What Can't be Said Paradox and Contradiction in East Asian Thought
Typically, in the Western philosophical tradition, the presence of paradox and contradictions is taken to signal the failure or refutation of a theory or line of thinking. This aversion to paradox rests on the commitment-whether implicit or explicit-to the view that reality must be consistent. In What Can't be Said, Yasuo Deguchi, Jay L. Garfield, Graham Priest, and Robert H. Sharf extend their earlier arguments that the discovery of paradox and contradiction can deepen rather than disprove a philosophical position, and confirm these ideas in the context of East Asian philosophy. They claim that, unlike most Western philosophers, many East Asian philosophers embraced paradox, and provide textual evidence for this claim. Examining two classical Daoist texts, the Daodejing and the Zhaungzi, as well as the trajectory of Buddhism in East Asia, including works from the Sanlun, Tiantai, Chan, and Zen traditions and culminating with the Kyoto school of philosophy, they argue that these philosophers' commitment to paradox reflects an understanding of reality as inherently paradoxical, revealing significant philosophical insights. Source: Publisher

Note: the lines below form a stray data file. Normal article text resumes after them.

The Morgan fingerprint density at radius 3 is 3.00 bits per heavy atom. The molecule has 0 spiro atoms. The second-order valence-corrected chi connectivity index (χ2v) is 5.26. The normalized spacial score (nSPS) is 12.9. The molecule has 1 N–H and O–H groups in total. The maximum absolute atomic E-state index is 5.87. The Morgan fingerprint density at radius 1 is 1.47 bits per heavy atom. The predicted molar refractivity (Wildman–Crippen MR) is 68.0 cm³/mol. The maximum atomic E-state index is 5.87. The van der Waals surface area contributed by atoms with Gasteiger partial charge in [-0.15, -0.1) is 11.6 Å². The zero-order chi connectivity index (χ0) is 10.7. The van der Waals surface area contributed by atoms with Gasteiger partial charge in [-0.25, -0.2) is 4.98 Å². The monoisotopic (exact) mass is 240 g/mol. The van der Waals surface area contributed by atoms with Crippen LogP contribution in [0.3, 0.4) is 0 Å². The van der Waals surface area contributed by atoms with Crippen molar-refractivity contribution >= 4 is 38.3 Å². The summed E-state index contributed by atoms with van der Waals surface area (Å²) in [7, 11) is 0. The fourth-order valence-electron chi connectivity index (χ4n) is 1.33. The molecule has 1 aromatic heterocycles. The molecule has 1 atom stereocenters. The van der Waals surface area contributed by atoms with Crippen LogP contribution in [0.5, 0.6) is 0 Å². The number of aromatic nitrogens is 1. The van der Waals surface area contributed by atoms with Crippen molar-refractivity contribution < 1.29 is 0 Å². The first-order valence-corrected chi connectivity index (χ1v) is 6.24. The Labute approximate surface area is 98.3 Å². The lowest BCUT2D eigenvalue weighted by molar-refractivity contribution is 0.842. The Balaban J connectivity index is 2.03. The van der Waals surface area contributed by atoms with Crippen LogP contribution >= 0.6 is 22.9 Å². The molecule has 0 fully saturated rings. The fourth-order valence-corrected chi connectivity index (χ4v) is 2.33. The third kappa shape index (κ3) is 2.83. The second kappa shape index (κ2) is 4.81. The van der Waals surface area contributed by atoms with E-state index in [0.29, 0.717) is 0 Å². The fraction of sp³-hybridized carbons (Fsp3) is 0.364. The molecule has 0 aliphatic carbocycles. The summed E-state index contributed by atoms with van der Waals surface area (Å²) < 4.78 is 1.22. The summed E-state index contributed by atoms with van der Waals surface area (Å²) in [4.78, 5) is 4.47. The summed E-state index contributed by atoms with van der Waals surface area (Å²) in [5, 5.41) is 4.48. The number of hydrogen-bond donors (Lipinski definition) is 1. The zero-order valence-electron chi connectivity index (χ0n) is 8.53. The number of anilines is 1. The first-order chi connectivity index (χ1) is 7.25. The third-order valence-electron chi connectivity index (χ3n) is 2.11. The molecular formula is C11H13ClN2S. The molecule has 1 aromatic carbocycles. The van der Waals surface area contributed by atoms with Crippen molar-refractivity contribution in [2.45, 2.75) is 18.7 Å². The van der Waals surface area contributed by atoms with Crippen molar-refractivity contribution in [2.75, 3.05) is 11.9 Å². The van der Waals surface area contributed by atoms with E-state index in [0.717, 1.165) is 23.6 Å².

Oxford University Press
Buddhist, Eastern Philosophy, Taoist, Zen, Religion
Deguchi, Yasuo; Garfield, Jay L.; Priest, Graham; and Sharf, Robert H., "What Can't be Said Paradox and Contradiction in East Asian Thought" (2021). Philosophy: Faculty Books, Smith College, Northampton, MA.